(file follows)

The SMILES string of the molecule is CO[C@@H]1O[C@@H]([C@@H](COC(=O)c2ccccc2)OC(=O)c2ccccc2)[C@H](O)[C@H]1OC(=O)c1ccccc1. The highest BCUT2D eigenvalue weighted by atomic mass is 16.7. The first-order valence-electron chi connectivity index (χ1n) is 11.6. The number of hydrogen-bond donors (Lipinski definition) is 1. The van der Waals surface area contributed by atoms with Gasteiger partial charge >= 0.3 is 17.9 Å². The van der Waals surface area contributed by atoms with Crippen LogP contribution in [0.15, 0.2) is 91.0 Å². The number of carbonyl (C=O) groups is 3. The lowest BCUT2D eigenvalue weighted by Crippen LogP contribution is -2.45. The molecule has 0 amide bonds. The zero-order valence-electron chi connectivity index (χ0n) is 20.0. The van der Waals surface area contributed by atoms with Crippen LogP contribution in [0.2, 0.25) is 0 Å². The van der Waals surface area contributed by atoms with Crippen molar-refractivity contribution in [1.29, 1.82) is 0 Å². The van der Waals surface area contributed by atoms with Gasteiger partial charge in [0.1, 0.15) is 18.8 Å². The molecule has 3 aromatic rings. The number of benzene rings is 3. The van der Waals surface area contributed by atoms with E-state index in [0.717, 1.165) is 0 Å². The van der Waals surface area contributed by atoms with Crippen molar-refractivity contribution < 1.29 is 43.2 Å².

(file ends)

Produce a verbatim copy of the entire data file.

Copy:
The SMILES string of the molecule is CO[C@@H]1O[C@@H]([C@@H](COC(=O)c2ccccc2)OC(=O)c2ccccc2)[C@H](O)[C@H]1OC(=O)c1ccccc1. The highest BCUT2D eigenvalue weighted by atomic mass is 16.7. The first-order valence-electron chi connectivity index (χ1n) is 11.6. The number of hydrogen-bond donors (Lipinski definition) is 1. The van der Waals surface area contributed by atoms with Gasteiger partial charge >= 0.3 is 17.9 Å². The van der Waals surface area contributed by atoms with Crippen LogP contribution in [0.15, 0.2) is 91.0 Å². The number of carbonyl (C=O) groups is 3. The lowest BCUT2D eigenvalue weighted by Crippen LogP contribution is -2.45. The molecule has 0 amide bonds. The zero-order valence-electron chi connectivity index (χ0n) is 20.0. The van der Waals surface area contributed by atoms with Crippen LogP contribution in [0.2, 0.25) is 0 Å². The van der Waals surface area contributed by atoms with Crippen molar-refractivity contribution in [1.29, 1.82) is 0 Å². The van der Waals surface area contributed by atoms with Gasteiger partial charge in [0.1, 0.15) is 18.8 Å². The molecule has 3 aromatic rings. The number of benzene rings is 3. The van der Waals surface area contributed by atoms with E-state index in [0.717, 1.165) is 0 Å². The van der Waals surface area contributed by atoms with Crippen molar-refractivity contribution < 1.29 is 43.2 Å².